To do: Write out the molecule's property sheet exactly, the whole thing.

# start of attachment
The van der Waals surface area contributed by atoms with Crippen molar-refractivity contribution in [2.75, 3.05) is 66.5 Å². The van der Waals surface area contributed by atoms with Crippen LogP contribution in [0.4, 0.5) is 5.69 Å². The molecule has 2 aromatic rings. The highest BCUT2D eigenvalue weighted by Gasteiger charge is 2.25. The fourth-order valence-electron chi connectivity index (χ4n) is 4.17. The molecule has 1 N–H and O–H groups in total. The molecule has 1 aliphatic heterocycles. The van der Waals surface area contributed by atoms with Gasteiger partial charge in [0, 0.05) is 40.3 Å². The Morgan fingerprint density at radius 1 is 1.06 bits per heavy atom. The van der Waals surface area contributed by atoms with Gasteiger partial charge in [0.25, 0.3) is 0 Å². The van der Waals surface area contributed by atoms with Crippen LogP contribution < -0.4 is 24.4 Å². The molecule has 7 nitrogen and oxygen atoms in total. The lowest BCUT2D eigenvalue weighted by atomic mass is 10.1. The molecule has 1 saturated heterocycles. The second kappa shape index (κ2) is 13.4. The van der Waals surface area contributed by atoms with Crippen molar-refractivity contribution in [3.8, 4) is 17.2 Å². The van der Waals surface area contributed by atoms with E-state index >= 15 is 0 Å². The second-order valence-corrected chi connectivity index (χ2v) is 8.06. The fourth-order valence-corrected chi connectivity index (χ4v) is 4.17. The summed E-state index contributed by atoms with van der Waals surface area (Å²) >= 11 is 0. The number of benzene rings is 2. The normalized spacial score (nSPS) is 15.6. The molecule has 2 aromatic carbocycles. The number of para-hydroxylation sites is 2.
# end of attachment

The van der Waals surface area contributed by atoms with Crippen molar-refractivity contribution in [2.75, 3.05) is 66.5 Å². The van der Waals surface area contributed by atoms with Crippen LogP contribution in [0.4, 0.5) is 5.69 Å². The molecule has 2 aromatic rings. The highest BCUT2D eigenvalue weighted by Gasteiger charge is 2.25. The fourth-order valence-electron chi connectivity index (χ4n) is 4.17. The molecule has 1 N–H and O–H groups in total. The molecule has 1 aliphatic heterocycles. The van der Waals surface area contributed by atoms with Gasteiger partial charge in [0, 0.05) is 40.3 Å². The Morgan fingerprint density at radius 1 is 1.06 bits per heavy atom. The van der Waals surface area contributed by atoms with Gasteiger partial charge in [0.25, 0.3) is 0 Å². The van der Waals surface area contributed by atoms with Crippen LogP contribution < -0.4 is 24.4 Å². The molecule has 7 nitrogen and oxygen atoms in total. The lowest BCUT2D eigenvalue weighted by atomic mass is 10.1. The molecule has 1 saturated heterocycles. The second kappa shape index (κ2) is 13.4. The van der Waals surface area contributed by atoms with Crippen molar-refractivity contribution in [3.8, 4) is 17.2 Å². The van der Waals surface area contributed by atoms with E-state index >= 15 is 0 Å². The second-order valence-corrected chi connectivity index (χ2v) is 8.06. The fourth-order valence-corrected chi connectivity index (χ4v) is 4.17. The summed E-state index contributed by atoms with van der Waals surface area (Å²) >= 11 is 0. The number of benzene rings is 2. The normalized spacial score (nSPS) is 15.6. The molecule has 2 aromatic carbocycles. The number of para-hydroxylation sites is 2.